Even though crude oil has lost about 70% of its value since June 2014, we shouldn’t assume that all of the Middle East is in crisis mode.
Yes, many MENA (Middle East and North Africa) nations are suffering, since oil serves as the lifeblood of their economies. But due to its well-managed banking and financial systems, one nation is better able to withstand the current energy price shock: Kuwait.
The Kuwait Stock Exchange (KSE) reported that banks were the main driver of corporate earnings growth in 2015, accounting for almost 50% of the total earnings of the exchange’s listed companies.
Among Arab markets, KSE has consistently had one of the largest market capitalizations, with over two hundred companies totaling more than KD 28 billion ($100 billion) in market value.
And with a market capitalization-to-GDP ratio of approximately 100%, KSE has a stock market that’s deeper than many of its regional peers.
One of Kuwait’s differentiating factors is a predominantly manufacturing-based economy.
Manufacturing and industry accounted for 73.3% of GDP and employed 20.6% of the population based on 2013 statistics, while services accounted for 26.3% of the GDP and employed 76% of the population.
Thus, even as oil sector output is falling in annual terms, growth in non-oil industries is stable and gaining momentum. Demand for credit is also growing as the government has stepped up its capital spending on infrastructure.
Digging, Building, Constructing
With approximately $600 billion in reserves, Kuwait’s government was able to comfortably award more than $30 billion worth of contracts last year, second only to Saudi Arabia among Arab Gulf nations.
The government is encouraging a more entrepreneurial business culture, according to the National Bank of Kuwait (NBK), the nation’s dominant bank, by providing legislative and regulatory incentives to small and medium sized enterprises. In Global Finance’s annual list of the world’s safest banks, NBK has ranked in the top 50 for the past 10 years.
Recent projects include a new airport terminal, a refinery, and road improvements.
The increase in infrastructure spending should lead to higher corporate lending, which in turn will raise interest revenues and lower loan-impairment charges. Furthermore, it should increase asset quality and improve reserve coverage ratios.
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On top of that, the Central Bank of Kuwait has heightened regulation and supervision of the banking system, and its banks have made considerable progress in rehabilitating their loan books. According to the Central Bank, Kuwait’s bank assets rose 12.2% in 2014 to $220 billion. Growth was driven in part by international activity, which accounted for over 20% of business.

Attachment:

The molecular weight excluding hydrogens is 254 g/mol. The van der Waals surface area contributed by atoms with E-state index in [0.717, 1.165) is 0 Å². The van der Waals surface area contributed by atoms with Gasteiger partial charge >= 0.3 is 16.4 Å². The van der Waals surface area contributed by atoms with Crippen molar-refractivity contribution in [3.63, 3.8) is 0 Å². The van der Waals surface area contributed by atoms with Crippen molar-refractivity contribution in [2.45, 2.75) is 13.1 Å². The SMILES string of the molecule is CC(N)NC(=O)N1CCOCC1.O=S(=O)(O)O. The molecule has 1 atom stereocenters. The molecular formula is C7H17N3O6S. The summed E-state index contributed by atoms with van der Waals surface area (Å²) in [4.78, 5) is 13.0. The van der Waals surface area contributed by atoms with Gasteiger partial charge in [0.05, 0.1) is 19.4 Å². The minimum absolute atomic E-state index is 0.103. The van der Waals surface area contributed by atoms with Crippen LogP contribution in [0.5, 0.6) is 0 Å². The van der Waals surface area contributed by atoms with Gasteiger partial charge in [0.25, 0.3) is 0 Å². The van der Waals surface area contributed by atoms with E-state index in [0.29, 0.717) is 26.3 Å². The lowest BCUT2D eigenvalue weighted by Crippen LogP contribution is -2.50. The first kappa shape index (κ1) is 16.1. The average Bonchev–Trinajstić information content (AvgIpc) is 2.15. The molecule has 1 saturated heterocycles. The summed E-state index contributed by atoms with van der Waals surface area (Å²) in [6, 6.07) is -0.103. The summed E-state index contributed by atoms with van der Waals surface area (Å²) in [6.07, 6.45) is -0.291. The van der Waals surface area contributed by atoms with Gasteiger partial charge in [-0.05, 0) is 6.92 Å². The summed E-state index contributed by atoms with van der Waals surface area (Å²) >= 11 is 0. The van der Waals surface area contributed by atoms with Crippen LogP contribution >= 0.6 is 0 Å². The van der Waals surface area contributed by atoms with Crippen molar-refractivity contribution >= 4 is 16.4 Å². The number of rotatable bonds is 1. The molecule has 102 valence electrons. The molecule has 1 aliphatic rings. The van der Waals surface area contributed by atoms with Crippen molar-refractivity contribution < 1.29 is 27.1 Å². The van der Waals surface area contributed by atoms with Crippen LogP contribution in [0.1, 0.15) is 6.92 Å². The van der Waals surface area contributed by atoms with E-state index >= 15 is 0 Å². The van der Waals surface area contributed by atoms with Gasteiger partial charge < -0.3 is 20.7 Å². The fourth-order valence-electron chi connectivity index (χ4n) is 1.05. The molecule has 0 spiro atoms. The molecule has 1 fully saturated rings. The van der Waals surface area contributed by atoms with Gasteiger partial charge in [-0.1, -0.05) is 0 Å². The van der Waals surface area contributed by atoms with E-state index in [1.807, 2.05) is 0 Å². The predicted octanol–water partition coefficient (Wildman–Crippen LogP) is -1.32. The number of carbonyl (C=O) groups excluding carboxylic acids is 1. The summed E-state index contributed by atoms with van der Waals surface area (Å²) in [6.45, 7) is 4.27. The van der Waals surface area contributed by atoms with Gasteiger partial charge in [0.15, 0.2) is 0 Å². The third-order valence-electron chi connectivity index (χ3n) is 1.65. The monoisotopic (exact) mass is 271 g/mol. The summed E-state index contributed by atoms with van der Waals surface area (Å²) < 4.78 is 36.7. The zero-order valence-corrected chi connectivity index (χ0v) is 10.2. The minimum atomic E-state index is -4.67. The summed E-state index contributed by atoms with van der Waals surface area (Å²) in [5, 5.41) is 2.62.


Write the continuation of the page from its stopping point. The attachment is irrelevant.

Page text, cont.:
According to Moody’s, nonperforming loans at Kuwaiti banks are expected to drop to about 3% of gross loans for the fiscal year ending 2016, down from a peak of 10% in 2009. Moody’s currently rates Kuwait’s Government bonds at Aa2, while S&P rates them at AA.
One final advantage that Kuwait has is better interest-rate flexibility than most Gulf Cooperation Council (GCC) states. Kuwait abandoned its currency peg to the U.S. dollar in 2007, and the Kuwaiti dinar is now tied to a trade-weighted currency basket, with the dollar being the highest component.
Kuwait a Minute
Of course, all emerging market investments carry some risk.
Kuwait’s government spending is skewed toward wages and subsidies, with subsidies on goods and services accounting for approximately 10% of GDP. This isn’t sustainable indefinitely.
Under current subsidies, the price of electricity is fixed at 5% of the cost of production, which means it’s been about $0.007 per kilowatt-hour (nearly free) since 1966. Meanwhile, gasoline is $0.20 per liter. These prices are low even by Middle Eastern standards.
A gradual phasing out of the energy subsidy, a move suggested by the IMF last September, is a very sensitive issue and could only come about very slowly as it would inevitably raise inflation, currently at 3.3%.
Second, according to Rachel Ziemba, Managing Director of Emerging Markets at Roubini Global Economics, “There are still some underperforming assets on the bank balance sheets from the 2008 episode (shadow banks). These are largely cleaned up but still a drag on investment.”
That said, Kuwait’s government spending and strong domestic consumption will continue to drive growth, and financing infrastructure investment will likely continue to offset the oil sector’s falling profitability in this current stage of low prices.
Perhaps more importantly, the financial industry is backed by a sovereign wealth fund estimated at three times the size of Kuwait’s GDP, or just over $490 billion, which is a nice anchor to hold onto in a low energy price world.